Every officer is taught the fundamentals of law in particular what constitutes a criminal offence and what authority under the law they have for investigating a criminal allegation and apprehending an offender.
Officers performing specialist duties will have a greater knowledge of the law relating to their role i.e. traffic officers will know more about traffic law than most officers, custody sergeants will know more about the detention of prisoners and CID officers will know more about criminal law.
Knowing the law is an integral part of the job and you can’t be a copper unless you have a reasonable understanding of the law. Implementing the law, however, requires more than knowledge. It requires people skills and for some officers learning how to speak to people is harder to learn than the acts and sections of legislation that makes up the law.
When was the last time you broke the law? Never, some will say. ‘I never break the law.’ Perhaps we should think again. Ever done 35 in a 30 mile an hour zone? It can be hard to drive at 30 when the road is clear and the car always seems to drive smoother at speed. Ever parked in a no waiting zone? Squeezed through the lights just as they change? Walked on the grass? Thrown litter?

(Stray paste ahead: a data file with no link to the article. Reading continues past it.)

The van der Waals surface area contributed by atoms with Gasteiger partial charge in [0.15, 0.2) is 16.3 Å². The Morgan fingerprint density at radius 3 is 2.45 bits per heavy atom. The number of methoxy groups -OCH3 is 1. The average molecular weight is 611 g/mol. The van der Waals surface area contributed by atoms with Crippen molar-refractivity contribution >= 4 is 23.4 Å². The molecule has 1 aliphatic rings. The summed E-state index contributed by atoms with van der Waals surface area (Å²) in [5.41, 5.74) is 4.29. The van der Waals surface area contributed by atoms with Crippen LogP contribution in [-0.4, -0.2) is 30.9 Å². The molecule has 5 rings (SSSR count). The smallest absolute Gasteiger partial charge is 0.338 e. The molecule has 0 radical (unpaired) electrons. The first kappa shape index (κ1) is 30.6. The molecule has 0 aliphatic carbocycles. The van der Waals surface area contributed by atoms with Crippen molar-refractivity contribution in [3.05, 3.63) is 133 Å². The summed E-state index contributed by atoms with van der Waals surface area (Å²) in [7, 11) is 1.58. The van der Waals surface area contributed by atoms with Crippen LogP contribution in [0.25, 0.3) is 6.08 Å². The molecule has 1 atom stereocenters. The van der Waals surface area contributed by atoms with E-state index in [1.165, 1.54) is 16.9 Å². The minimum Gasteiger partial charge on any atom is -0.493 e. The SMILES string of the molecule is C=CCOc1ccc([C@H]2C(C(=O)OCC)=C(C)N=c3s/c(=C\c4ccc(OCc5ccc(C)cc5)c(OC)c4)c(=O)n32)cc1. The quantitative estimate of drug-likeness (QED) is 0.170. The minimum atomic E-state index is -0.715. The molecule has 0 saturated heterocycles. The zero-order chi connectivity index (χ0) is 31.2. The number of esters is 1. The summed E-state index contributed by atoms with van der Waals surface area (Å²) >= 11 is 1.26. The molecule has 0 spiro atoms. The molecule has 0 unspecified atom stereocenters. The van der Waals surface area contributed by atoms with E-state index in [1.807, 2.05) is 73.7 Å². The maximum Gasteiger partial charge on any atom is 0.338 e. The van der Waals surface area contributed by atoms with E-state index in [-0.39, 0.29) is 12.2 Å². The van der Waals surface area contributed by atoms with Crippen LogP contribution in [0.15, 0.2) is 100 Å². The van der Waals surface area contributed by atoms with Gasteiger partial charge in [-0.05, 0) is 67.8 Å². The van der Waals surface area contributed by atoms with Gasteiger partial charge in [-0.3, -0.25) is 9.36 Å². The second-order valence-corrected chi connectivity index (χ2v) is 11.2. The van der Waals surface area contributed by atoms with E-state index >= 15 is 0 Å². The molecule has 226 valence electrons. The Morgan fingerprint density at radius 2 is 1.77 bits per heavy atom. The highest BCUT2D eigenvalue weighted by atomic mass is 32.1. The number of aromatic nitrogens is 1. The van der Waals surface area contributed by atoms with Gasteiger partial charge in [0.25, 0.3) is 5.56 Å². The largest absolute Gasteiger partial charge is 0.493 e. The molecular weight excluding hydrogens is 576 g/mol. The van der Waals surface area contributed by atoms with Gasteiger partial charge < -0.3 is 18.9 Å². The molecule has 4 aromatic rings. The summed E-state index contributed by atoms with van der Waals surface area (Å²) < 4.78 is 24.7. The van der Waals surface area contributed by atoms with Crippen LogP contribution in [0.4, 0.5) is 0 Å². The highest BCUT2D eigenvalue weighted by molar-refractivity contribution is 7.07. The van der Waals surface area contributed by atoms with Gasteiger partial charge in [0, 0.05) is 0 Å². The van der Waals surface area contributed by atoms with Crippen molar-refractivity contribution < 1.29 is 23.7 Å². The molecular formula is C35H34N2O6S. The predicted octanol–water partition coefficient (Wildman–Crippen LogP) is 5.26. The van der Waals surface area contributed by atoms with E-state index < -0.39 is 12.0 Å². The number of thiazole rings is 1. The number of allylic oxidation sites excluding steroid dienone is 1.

The reality is that many law-abiding people occasionally break the law and an officer could issue a ticket for many minor offences if they choose to do so. Few officers do because they use “Discretion”. They have the freedom to decide what should be done in a particular situation and that element of policing is just as important as knowing the law and should be encouraged and cultivated. We must never forget that we police by consent and that the purpose of the law is to make life safer and better for society as a whole.
When senior officers set performance targets they are reducing an officer’s ability to use ‘Discretion’ and risk alienating the very people who permit us to police by consent.